'He has fight in him' - donkey sanctuary raising funds for foal born with deformity in hind legs
Published 12/08/2016 | 12:39
A donkey sanctuary in Donegal is raising funds to help a three-week-old foal born with a deformity in his hind legs.
The donkey, named Little Timmy, was born on July 20 at the Donegal Donkey Sanctuary in Raphoe, run by Sandra and Danny Curran.
The foal's mother, Twilight, had been rescued from a forest in south Donegal a couple of months ago.
She had been chased and beaten with sticks before being dumped in a highly water-logged area. Danny Curran said it took weeks to coax her out because she was so afraid of people.
“She was in a terrible state. She had a lot of lice, it was really, really bad. Within a day or two we realised that she was (pregnant),” Mr Curran told Independent.ie.
“Very quickly once she had gotten plenty to eat and was in a stable, she really came around and was in great health altogether, so we were just waiting for her to foal.”
The attack caused severe damage to her unborn baby, who suffers with lax tendons as a result of the abuse.
On discovering the foal’s disability, they sought advice from a vet, who suggested that Timmy would need surgery on his legs and possibly orthopaedic plaster casts.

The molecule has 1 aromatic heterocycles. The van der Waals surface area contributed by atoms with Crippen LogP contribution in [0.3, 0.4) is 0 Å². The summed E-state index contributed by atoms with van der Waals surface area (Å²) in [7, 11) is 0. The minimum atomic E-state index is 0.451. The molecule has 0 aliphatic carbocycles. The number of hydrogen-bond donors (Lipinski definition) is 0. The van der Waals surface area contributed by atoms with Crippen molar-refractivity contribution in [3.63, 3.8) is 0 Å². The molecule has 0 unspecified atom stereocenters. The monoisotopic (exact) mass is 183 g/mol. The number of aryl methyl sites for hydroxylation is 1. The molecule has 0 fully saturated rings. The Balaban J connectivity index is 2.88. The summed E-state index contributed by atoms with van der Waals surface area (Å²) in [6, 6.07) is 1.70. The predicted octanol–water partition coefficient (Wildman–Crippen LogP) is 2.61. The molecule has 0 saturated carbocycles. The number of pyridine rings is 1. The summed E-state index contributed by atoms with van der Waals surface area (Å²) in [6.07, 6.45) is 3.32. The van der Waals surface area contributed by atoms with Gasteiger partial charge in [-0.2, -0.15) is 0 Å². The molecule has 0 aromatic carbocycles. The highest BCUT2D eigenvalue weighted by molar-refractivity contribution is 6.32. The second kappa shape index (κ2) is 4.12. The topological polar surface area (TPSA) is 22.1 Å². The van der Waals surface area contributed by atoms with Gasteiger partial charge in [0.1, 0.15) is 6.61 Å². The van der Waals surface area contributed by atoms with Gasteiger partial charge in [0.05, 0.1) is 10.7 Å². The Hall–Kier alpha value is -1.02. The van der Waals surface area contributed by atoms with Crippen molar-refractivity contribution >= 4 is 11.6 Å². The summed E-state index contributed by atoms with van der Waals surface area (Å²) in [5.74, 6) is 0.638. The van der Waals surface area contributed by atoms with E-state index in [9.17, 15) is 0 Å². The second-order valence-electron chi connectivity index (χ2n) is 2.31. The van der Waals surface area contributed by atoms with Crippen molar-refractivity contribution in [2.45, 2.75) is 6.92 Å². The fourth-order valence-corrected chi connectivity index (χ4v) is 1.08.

The sanctuary will also need to install surgical rubber matting in the stable to prevent him from tearing or damaging his limbs any further.
They are now seeking the public’s assistance to get Timmy the help he needs.
“We started a GoFundMe because we didn’t really know what the future held for him. The biggest issue is the aftercare, and how much that will cost,” said Mr Curran.
“The operation might be €1,000-€1,500, but that’s nothing – if we have to put him in the plaster of Paris, or a more lightweight version, we’ve heard estimates of €6,000. If he’s walking about in a field when it’s wet, it might have to be replaced every day for a long time.”
The vet said it’s possible that with enough exercise and physiotherapy, the donkey’s ligaments may become stronger.
Mr Curran has been following a care plan for Timmy’s feeding and exercise, and said his mobility continues to improve.
He described Timmy as “hopping like a kangaroo” when he walks, which the vet has said will help by putting pressure on his tendons.
“He’s doing okay, he’s actually doing better than what the vets had anticipated at this stage. On his right side, his tendon has come up about two and a half inches, but the other one hasn’t really come up at all,” he said.
However, he described Timmy as remaining cheerful throughout.
“He never lies down, he’s amazing. He’s like a foal that there’s nothing wrong with. He wants to run and he’s cheeky, he pushes the mare,” Mr Curran said.
“We’ve seen it here so many times that you know if a foal has fight in him or not, and he has fight in him. He’ll never put down his head and look sorry for himself or like he’s giving up.”
The campaign has since raised close to €5,500 of its €7,500 goal. To donate, visit the GoFundMe page here.